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The extension of Cornell fisheries research
funded by New York Sea Grant will bring
new insight on king salmon behavior to
the charter fishing industry and 
recreational anglers. Photo courtesy of
Wayne County Tourism
November 13, 2017.  New York Sea Grant has released a video highlighting the value of king salmon to the Lake Ontario ecosystem and local economies, and how Cornell University researchers and Sea Grant personnel are using pop-off satellite archival tags developed to work in freshwater to collect unprecedented data about salmon movement and behavior. Free access to the video is posted at https://youtu.be/pb4wJQc-O7A.
New York Sea Grant Fisheries and Ecosystem Health Specialist Jesse Lepak wrote and narrated the 3-minute video that shows the tagging process and highlights the value of the data collected by the tags.

"These freshwater pop-off tags allow for a u
nique view into the behavior of the fish and will provide data of interest to researchers, aquatic resource managers, and anglers," Lepak said. 

"For example, the tags are equipped with accelerometers indicating when the fish are swimming quickly to catch prey. Sea Grant will be sharing that information with the recreational anglers and charter services that are key economic drivers of the Lake Ontario regional economy," Lepak noted.

A tag that was placed on a mature salmon on July 13 in waters near Oswego, NY, was detected on August 31 near Cobourg, Ontario, Canada, 90 miles away. That tag was recovered and contains data, including depth, temperature, and accleration for the fish recorded at one-second intervals for 49 days
. Read more about this in the Cornell Chronicle.

With funding from New York Sea Grant, Dr. James M. Watkins with the Cornell University Department of Natural Resources, Ithaca, NY, and biologist Dr. Christopher Perle of Florida State College, Jacksonville, FL, are analyzing the data from the tags that can provide up to 90 days of tracking information.

"With this tagging process, the fish become lake profilers. For example, data from the tags will track how closely the salmon follow their water temperature preference of 42 to 48 degrees Fahrenheit in the summer and when they choose to leave that preferred temperature to enter either warmer or colder waters in search of forage," said Watkins.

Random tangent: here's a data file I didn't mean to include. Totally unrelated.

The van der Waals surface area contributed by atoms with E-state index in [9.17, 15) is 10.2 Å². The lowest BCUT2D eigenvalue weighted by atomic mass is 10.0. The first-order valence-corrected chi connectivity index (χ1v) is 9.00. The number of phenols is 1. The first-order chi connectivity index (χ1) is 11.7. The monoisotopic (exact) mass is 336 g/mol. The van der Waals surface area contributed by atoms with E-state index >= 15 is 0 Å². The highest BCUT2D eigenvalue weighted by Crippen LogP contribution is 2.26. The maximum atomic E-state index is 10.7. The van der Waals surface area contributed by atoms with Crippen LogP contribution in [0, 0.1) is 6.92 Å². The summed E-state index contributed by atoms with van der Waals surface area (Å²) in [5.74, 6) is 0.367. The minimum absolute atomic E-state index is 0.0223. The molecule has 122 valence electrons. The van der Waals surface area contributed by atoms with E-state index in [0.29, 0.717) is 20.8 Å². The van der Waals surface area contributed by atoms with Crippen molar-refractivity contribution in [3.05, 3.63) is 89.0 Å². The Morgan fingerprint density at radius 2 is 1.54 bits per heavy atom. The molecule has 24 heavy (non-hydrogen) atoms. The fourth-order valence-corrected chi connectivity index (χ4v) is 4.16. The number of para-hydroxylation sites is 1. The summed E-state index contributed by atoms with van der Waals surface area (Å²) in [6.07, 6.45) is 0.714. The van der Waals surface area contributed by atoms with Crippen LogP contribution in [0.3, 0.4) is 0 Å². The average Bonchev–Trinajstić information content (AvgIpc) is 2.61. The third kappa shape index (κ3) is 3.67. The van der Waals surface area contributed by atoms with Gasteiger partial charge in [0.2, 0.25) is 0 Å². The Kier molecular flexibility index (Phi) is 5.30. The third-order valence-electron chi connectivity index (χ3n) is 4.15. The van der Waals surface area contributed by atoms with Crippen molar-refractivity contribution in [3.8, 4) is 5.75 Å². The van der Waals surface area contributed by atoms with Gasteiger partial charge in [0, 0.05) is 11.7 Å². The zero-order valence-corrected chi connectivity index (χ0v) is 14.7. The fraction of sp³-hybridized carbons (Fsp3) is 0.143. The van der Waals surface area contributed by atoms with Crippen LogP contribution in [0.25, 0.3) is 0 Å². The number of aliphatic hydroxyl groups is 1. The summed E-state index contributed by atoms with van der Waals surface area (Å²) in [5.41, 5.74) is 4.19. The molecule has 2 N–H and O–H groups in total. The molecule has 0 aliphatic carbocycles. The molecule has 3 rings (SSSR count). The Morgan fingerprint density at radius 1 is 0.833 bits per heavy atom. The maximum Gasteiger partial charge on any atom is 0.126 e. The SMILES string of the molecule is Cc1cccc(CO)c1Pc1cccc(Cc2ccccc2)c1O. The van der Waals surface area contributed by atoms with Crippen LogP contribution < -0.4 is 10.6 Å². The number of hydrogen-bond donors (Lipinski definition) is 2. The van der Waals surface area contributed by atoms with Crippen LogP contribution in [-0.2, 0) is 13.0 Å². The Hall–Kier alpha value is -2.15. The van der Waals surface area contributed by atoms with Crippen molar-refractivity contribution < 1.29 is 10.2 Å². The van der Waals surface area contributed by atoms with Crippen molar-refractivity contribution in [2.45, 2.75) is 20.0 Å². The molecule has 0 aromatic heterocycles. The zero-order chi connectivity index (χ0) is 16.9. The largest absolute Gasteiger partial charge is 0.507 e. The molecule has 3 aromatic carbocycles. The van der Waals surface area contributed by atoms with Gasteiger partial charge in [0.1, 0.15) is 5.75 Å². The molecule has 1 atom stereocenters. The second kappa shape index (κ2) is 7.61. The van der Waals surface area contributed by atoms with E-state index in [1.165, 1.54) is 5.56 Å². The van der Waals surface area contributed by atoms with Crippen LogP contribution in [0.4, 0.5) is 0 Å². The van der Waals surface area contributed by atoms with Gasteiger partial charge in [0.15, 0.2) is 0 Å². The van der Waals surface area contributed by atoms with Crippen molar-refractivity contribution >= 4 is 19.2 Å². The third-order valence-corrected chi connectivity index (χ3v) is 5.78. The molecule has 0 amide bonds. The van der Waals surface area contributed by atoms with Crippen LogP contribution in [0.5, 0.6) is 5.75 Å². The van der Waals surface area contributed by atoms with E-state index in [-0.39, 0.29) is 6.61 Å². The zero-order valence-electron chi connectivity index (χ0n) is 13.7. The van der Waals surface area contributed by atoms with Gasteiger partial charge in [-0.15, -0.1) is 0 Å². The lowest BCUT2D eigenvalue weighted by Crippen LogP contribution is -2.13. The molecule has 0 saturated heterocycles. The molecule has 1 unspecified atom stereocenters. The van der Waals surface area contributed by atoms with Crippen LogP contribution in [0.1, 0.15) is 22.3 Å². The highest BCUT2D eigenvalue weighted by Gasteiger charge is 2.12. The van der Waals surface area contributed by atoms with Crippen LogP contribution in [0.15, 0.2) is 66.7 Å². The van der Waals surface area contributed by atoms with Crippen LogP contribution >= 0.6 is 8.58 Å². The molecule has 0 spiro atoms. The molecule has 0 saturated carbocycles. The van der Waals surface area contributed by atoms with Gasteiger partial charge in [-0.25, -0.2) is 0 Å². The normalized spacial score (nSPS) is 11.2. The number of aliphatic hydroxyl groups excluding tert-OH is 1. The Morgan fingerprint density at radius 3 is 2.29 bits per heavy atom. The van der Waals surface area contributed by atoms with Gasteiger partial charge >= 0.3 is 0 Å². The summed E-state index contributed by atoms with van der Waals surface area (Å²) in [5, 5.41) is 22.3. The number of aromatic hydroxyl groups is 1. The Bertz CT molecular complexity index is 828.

Perle, who has been involved in marine electronic tagging research in the Pacific Ocean, noted, "Fresh water presents new challenges technologically for electronic pop-up tags. This Sea Grant project will not only provide information about king salmon as a key predator in the ecology of Lake Ontario, it is an opportunity to evaluate a new tag designed specifically for fresh water."

Photo courtesy of Wayne County Tourism
Two Lake Ontario charter fishing services assisted the production of the "Learning More About Lake Ontario's King Salmon" video. Fish Doctor Charters Captain Ernie Lantiegne, a retired New York State DEC fishery biologist, commented, "King salmon are the big draw for anglers in Lake Ontario and the main engine for its multimillion dollar salmonid fishery."

Rochester Sport Fishing Charter Captain Kim Mammano agreed, "The king salmon fishery of Lake Ontario can be seen as an an invaluable resource, and sustaining this world-class fishery should remain a priority for years to come."

New York Sea Grant is a cooperative program of Cornell University and the State University of New York, and one of 33 university-based programs under the National Sea Grant College Program of the National Oceanic and Atmospheric Administration. For updates on New York Sea Grant Great Lakes and marine district activities, www.nyseagrant.org has RSS, Facebook, Twitter, and YouTube links.

King Salmon Quick Facts:
. King salmon are also called Chinook salmon.
. King salmon grow larger in Lake Ontario than any other Great Lake. They can reach lengths of more than 3 feet and weights of 30-plus pounds.
. King salmon were introduced into Lake Ontario to help control overabundant alewife prey fish populations in the 1960s and 1970s.


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